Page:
That's what my customers have told me anyway. It's like putting the pieces of a fabulous mosaic together and you want to share how you did it with everyone. However, you don't want to start with how to make the pieces, draw the pattern, and the type of glue and grout you use. You want to lead with "This is a fabulous mosaic! I'll bet you love it! Not only that I'm sure you won't be able to live without it."
So, the pieces and the glue and the pattern really do matter to the me and the outcome, but what's important to talk about is not what's important to me. What's important is what's important to my customers. Only the people who do the work are interested in the work itself. Most people just want a great looking piece of art.
Of course, I love talking about the glue and the pattern as well…
Last week, at the AIIP Annual Conference in Baltimore, I found there was significant energy surrounding how the independent information professionals attending were positioning their businesses. They were noticing their prospects drying up in one direction and they were finding new applications of their considerable knowledge and experience in another direction. There were some very interesting and thought provoking transitions defined.
Redefining or Repositioning Your Business
In the process of doing some competitive research today, I was testing keyword trends on Indeed.com. Indeed.com has a handy tool to find how terms are trending in job postings. You can see which terms trend downward in job postings and which trend upward. This, I believe, is an indicator of what skills businesses are looking for. I found some interesting results when I turned the search toward the skills and services information professionals provide.
There are some skills, buzzwords, or keywords that are very popular today. You can see that demand continues to rise in these areas.
In stark contrast, the following traditional information professional skill sets do not seem to fair as well in the job postings.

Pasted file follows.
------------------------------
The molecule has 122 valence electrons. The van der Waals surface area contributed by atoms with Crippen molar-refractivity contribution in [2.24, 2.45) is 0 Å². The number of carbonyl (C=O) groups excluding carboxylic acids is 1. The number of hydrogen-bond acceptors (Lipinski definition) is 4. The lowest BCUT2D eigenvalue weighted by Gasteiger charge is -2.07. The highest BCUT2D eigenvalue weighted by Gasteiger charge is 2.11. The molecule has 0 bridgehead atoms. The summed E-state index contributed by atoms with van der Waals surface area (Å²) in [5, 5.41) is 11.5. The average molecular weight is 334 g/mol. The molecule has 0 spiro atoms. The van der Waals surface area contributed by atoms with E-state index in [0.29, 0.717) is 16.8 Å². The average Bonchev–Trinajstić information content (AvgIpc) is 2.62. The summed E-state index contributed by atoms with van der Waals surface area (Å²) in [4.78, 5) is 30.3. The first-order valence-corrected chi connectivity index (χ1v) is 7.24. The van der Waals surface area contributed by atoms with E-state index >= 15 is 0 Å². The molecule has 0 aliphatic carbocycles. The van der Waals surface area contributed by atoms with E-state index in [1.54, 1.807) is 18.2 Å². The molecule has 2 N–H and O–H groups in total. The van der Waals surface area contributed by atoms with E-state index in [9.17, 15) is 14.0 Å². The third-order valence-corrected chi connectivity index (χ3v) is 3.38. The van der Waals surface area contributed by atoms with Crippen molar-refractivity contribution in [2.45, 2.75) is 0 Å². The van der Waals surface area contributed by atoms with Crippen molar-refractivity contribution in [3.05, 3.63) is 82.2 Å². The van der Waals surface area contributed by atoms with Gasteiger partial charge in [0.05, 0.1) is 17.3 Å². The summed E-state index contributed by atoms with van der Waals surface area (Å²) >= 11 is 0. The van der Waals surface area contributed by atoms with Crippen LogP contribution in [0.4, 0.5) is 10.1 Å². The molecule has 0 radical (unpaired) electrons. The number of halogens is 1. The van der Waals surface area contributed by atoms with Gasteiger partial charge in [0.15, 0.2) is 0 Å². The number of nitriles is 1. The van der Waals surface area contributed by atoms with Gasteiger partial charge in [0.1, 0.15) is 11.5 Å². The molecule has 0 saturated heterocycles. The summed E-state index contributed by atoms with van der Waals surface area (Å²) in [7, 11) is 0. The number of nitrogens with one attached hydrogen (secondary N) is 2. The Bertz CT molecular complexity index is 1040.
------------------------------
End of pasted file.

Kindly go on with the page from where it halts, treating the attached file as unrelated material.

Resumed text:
There are a couple of things that might be happening here.
I am relatively confident the skills information professionals provide are not waning. The skills information professionals can bring to the task are remain extremely valuable. We probably need to learn to repackage those skills a bit to keep up with the times.
What can we do to keep up with the times? We need to market ourselves as professionals that understand content in its many forms and more importantly that we understand our customers and their business. We must convey our knowledge and expertise in a way our potential clients will understand. Look for what your clients are looking for. It is not up to them to understand what we do - it is up to us to help them understand how we can address their pain points.
Look at how businesses look for information professional oriented skill sets.
Here are three key information professional skills are showing some growth in demand.
In conclusion, as information professionals, we must be constantly surveying the landscape to understand how our customers describe the needs they face. We must always meet our customers at the point of their need. Our intimate familiarity with the problems they experience will help us understand their pain. Then we can build trust and increase our relevance.